According to page 4 of the bulletin, "The Joint Experts' Statement on Iran" signed by Gary Sick, a former member of Jimmy Carter's administration, and a host of Iranian and American academics for a 5-step diplomatic strategy that would start a new chapter in US-Iran relations based on a policy of trust, dialogue and cooperation."

1. "Replace calls for regime change with a long term strategy."
Could someone tell us what the long term strategy is?

2. "Support human rights through effective, international means."
How is this plan accomplished? United States is currently facing a number of dilemmas including the violation of human rights in China and in Darfur but because of national sovereignty laws we can't do anything.

3. "Allow Iran a place at the table- alongside other key states- on shaping the future of Iraq, Afghanistan and the region."
Hasn't US already established this? Former Secretary of State, Condoleezza Rice and Iranian Foreign Minister Manuchehr Mottaki sat down around the table on the Iraq conference in Sharm Al Sheikh. On numerous occasions US and Iran met on ambassadorial level to discuss Afghanistan and Iraq.

4. "Address the nuclear issue within the context of a broader U.S. Iran opening."
OK, there needs to be more clarification about this. Nuclear issue and US-Iran opening?

Iran has faced several United Nations Security Council resolutions and statements from the International Atomic Energy Agency (the nuclear watchdog) to halt enriching uranium.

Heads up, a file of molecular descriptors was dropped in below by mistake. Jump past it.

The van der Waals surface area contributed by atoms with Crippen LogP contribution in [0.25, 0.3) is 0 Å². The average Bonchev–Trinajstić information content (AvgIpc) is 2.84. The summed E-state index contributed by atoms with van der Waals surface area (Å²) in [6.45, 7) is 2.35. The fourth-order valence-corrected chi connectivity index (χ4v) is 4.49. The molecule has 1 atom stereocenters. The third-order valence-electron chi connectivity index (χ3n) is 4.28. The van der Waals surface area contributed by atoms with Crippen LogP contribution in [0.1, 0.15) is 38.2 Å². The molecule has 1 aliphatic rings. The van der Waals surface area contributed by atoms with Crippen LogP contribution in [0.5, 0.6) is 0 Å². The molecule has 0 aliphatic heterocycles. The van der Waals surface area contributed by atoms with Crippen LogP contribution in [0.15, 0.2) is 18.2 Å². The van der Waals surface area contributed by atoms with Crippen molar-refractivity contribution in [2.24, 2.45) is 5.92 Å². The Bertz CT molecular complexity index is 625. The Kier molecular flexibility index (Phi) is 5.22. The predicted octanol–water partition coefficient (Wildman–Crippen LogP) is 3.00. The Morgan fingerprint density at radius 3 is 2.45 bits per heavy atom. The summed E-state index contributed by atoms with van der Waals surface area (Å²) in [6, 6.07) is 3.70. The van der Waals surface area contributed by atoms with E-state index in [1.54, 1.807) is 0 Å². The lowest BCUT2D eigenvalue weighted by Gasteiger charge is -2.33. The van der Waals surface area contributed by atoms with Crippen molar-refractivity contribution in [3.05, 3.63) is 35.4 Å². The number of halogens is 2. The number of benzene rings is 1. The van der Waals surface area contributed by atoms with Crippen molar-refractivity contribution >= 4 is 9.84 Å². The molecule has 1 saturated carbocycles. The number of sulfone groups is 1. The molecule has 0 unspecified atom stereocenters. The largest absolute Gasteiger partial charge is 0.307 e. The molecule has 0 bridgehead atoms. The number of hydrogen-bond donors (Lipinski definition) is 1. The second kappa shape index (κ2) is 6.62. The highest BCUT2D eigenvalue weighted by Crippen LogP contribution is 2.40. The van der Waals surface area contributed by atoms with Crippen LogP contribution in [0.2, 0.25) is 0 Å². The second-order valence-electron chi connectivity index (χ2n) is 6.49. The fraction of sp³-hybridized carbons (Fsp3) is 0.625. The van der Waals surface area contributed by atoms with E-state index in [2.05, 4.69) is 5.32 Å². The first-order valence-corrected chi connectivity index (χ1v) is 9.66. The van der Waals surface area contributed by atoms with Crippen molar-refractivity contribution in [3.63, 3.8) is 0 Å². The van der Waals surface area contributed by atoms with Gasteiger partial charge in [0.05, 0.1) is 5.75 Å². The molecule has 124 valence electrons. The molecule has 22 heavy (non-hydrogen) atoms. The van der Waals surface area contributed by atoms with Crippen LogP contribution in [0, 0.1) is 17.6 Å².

5. "Re-energize the Arab-Israeli peace process and act as an honest broker in that process."
Until when should Iran or US worry about Israel Palestine issue? Should the priority be the individual countries?

On page 19 of this bulletin, on behalf of "Democratic Alternative" or DA, Mr. Khansari writes a letter to US President Barack Obama. Mr. Khansari says, "Five US presidents, from Jimmy Carter to George W. Bush have sought to meet this challenge, using to no avail a gamut of policy tools from containment to appeasement, coercive measures to plain threat of force."

However, if you go back and read the five suggested steps, it is in conflict of what is being suggested in this letter.

My favorite part of this letter is Mr. Khansari's signature which he signs, "Mehrdad Khansari is DA's spokesman on Foreign Affairs." Does that mean Democratic Alternative is a government in exile and Mr. Khansari is the spokesperson of this operation?

Perhaps we need to know who is the President, Prime Minister, or the king. Do we elect the future officials of Iran without the Iranian people?????

I guess as Fox News says, "We report, you decide."

At the end, I hope more young Iranians, younger Iranian Americans and young Iranians in exile get involved in the big discussion of Iran and untangling the US-Iran relations.

We see on the news that how young Iranian students and Iranian women are taking their destinations into their own hands.

We as journalists also have a responsibility to report more on the young Iranians' desires than what pundits, and so called, "experts" are saying about Iran.

Mahtab Farid is an award winning international reporter, founder of US Iran NEWS and an expert in US-Iran relations.

... Payvand News - 03/16/09 ... --